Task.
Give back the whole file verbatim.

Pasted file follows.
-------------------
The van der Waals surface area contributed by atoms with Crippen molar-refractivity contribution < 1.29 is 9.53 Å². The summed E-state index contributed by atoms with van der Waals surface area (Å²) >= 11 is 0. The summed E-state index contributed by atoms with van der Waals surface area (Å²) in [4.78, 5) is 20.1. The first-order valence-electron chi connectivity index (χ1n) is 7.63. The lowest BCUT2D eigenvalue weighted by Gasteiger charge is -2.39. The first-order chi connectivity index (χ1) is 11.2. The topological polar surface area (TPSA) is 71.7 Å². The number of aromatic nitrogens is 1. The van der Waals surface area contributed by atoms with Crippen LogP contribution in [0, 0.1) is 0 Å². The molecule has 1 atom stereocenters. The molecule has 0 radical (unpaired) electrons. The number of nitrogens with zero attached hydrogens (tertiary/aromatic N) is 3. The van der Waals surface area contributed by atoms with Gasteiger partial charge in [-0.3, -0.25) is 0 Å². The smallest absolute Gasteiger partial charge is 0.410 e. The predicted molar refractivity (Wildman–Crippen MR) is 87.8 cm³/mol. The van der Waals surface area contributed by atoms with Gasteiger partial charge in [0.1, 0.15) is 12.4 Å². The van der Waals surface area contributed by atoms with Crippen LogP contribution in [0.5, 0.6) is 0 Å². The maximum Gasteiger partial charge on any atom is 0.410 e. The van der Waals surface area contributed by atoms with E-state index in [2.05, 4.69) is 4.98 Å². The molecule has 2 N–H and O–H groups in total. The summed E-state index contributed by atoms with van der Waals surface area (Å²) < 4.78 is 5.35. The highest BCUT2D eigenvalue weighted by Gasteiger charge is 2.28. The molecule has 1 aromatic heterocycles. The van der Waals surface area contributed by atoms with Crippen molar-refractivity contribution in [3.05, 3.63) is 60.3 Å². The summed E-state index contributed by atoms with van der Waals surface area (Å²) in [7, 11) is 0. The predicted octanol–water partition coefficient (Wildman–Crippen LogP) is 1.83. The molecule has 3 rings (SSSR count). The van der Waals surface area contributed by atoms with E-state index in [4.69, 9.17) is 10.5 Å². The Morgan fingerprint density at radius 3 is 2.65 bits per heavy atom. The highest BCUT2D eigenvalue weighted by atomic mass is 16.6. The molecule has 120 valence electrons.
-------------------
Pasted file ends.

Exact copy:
The van der Waals surface area contributed by atoms with Crippen molar-refractivity contribution < 1.29 is 9.53 Å². The summed E-state index contributed by atoms with van der Waals surface area (Å²) >= 11 is 0. The summed E-state index contributed by atoms with van der Waals surface area (Å²) in [4.78, 5) is 20.1. The first-order valence-electron chi connectivity index (χ1n) is 7.63. The lowest BCUT2D eigenvalue weighted by Gasteiger charge is -2.39. The first-order chi connectivity index (χ1) is 11.2. The topological polar surface area (TPSA) is 71.7 Å². The number of aromatic nitrogens is 1. The van der Waals surface area contributed by atoms with Crippen LogP contribution in [0, 0.1) is 0 Å². The molecule has 1 atom stereocenters. The molecule has 0 radical (unpaired) electrons. The number of nitrogens with zero attached hydrogens (tertiary/aromatic N) is 3. The van der Waals surface area contributed by atoms with Gasteiger partial charge in [-0.3, -0.25) is 0 Å². The smallest absolute Gasteiger partial charge is 0.410 e. The predicted molar refractivity (Wildman–Crippen MR) is 87.8 cm³/mol. The van der Waals surface area contributed by atoms with Gasteiger partial charge in [0.1, 0.15) is 12.4 Å². The van der Waals surface area contributed by atoms with Crippen LogP contribution in [0.5, 0.6) is 0 Å². The maximum Gasteiger partial charge on any atom is 0.410 e. The van der Waals surface area contributed by atoms with E-state index in [2.05, 4.69) is 4.98 Å². The molecule has 2 N–H and O–H groups in total. The summed E-state index contributed by atoms with van der Waals surface area (Å²) < 4.78 is 5.35. The highest BCUT2D eigenvalue weighted by Gasteiger charge is 2.28. The molecule has 1 aromatic heterocycles. The van der Waals surface area contributed by atoms with Crippen molar-refractivity contribution in [3.05, 3.63) is 60.3 Å². The summed E-state index contributed by atoms with van der Waals surface area (Å²) in [7, 11) is 0. The predicted octanol–water partition coefficient (Wildman–Crippen LogP) is 1.83. The molecule has 3 rings (SSSR count). The van der Waals surface area contributed by atoms with E-state index in [4.69, 9.17) is 10.5 Å². The Morgan fingerprint density at radius 3 is 2.65 bits per heavy atom. The highest BCUT2D eigenvalue weighted by atomic mass is 16.6. The molecule has 120 valence electrons.